Once More Into the Breech (Brian Katcher)

I hate writing the beginning of a book. I mean, I know what the characters are going to do, I know where they're going to end up, but how to you spark that reader interest with that classic first sentence?

It was the best of times; it was the worst of times.

Call me Ishmael.

Congratulations on your purchase of a GE Icemaster 2000 Refrigerator.

And how often do we truly actually begin a book? We're always writing and editing and copy editing and and calling the bondsman, but how many times are we sitting at that computer with a blank screen, ready to hit that first key?  Seriously, how often? The last ten years are kind of an indistinct blur to me.

I told my daughter the other day that I'd wanted to write a book about two twins, a guy and a girl, named Despair and Agony. I'd never thought of any sort of plot or character development; I just liked the names. Within an hour, she'd plotted out an entire story, which she'll probably write. I gave her possession of those names with my blessing.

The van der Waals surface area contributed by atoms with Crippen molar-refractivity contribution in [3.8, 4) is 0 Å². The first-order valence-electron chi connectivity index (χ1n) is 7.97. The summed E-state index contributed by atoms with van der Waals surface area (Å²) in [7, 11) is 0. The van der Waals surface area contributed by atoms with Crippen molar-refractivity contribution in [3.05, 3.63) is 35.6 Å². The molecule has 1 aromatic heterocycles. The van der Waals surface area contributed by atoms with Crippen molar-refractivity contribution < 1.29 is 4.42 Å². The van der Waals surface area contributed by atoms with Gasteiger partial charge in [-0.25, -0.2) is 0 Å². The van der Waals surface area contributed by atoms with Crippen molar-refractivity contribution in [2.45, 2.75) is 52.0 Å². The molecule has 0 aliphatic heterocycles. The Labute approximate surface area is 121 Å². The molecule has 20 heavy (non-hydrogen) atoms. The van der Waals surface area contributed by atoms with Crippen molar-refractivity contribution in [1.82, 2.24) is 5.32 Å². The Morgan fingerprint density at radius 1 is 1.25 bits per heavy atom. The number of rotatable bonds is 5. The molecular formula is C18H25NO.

And today on NPR I heard this Kenyan writer who got arrested for pissing off the government and had to write his next novel in prison on toilet paper. 

So be glad that you (probably) don't have to do that.

In conclusion, I thought this article was due tomorrow and I'm writing it on the fly before I go to bed. Love you all.


  1. That's hilarious about how many times we begin--and true. I am in a constant circle of revision and using half-pieces and recycling stuff...

  2. Like the time I began a new story thusly: It was the depths of winter when I heard the knock. It was Norman, my numb gnome cousin from Nome who was far from Normal. Why he wanted to be in Illinois in the first place was beyond me, but so was Montana. I sent him on his way. The end. (why the blog insists I'm anonymous is one of the great mysteries of life, right up there with why McDonalds and Burger King don't offer poutine)


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